Time rolled by, and soon it was past 10pm. No so long ago, that meant ‘no more booze’. Well, technically. What it actually meant was knocking on a certain window in a certain alleyway… Soviet Values 1, Capitalist Decadence 1.

soviet style roomMy apartment was exactly as was promised — Soviet Style. Everything, and I mean everything (apart from the wireless router) dated from before the wall came down.

For the first few days, my pocketful of change did me proud. By God, it’s cheap here. But then, as it does, my cash ran out.

In a world with Visa, MasterCard, Amex and the rest (I even have UnionPay, the Chinese version), this isn’t usually much of a problem. But in this country that doesn’t officially exist, it is. Trans-Dniester has its own currency, the Transnistrian Rouble, a currency that is pegged to the dollar at a fixed exchange rate. It’s a currency that can’t be used anywhere outside the country, and it’s the only currency any place will take within the country. You simply can’t use cards anywhere. Apparently, there are a few cashpoints that dispense Russian Roubles (that then have to be exchanged), but they’re hard to find. I called Tim to ask him what I was to do, he gave a suggestion, and I went out to give it a try.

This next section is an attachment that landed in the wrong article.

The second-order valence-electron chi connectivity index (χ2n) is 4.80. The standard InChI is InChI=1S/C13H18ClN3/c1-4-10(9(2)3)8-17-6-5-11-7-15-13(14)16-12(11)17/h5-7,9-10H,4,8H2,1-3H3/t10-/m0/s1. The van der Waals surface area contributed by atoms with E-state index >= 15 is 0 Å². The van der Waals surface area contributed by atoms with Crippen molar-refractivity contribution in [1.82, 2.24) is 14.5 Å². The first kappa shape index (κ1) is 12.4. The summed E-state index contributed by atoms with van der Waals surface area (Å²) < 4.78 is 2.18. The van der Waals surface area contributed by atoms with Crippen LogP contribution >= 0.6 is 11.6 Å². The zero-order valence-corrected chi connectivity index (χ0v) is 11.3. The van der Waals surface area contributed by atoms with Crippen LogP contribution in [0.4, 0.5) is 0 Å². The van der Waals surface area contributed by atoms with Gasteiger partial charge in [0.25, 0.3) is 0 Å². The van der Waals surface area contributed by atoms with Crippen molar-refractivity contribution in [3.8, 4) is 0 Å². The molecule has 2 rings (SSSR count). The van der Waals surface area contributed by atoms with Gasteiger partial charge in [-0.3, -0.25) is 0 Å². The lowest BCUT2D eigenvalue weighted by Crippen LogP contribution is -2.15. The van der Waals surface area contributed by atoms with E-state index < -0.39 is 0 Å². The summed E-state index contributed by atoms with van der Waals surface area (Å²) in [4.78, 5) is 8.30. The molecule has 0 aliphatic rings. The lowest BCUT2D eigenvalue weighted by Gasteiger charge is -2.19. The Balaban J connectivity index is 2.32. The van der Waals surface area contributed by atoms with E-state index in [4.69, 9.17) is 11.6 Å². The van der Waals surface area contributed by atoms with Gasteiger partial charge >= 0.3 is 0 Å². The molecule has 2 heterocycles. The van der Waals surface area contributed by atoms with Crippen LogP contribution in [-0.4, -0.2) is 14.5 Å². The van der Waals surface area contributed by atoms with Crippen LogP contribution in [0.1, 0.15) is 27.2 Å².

I headed to the Sheriff supermarket (we will talk about these guys later) armed with my bank card and my passport, queued about for half an hour, handed my card and passport to a lady, who took another half an hour filling in forms and signing scraps of paper. It was a very long 30 minutes, but I eventually had a pile of local Roubles. and like magic after a mere hours of waiting had my cash.

cashFlush with cash, I decided to do a little shopping in the Sheriff Supermarket. Remember that word Sheriff? Well Sheriff is THE company in Transnistria, and they own everything, car shops, gas stations, every supermarket and much more besides. They are what in the old times would be considered the state monolith, except they are private, and owned by ex-President’s son Smirnov Jnr, who — by sheer fluke, no doubt — created his business empire at the same time his daddy was president. To give him credit though, he also created a kick-ass football team — Sheriff FC — that win the league every year and have a great stadium.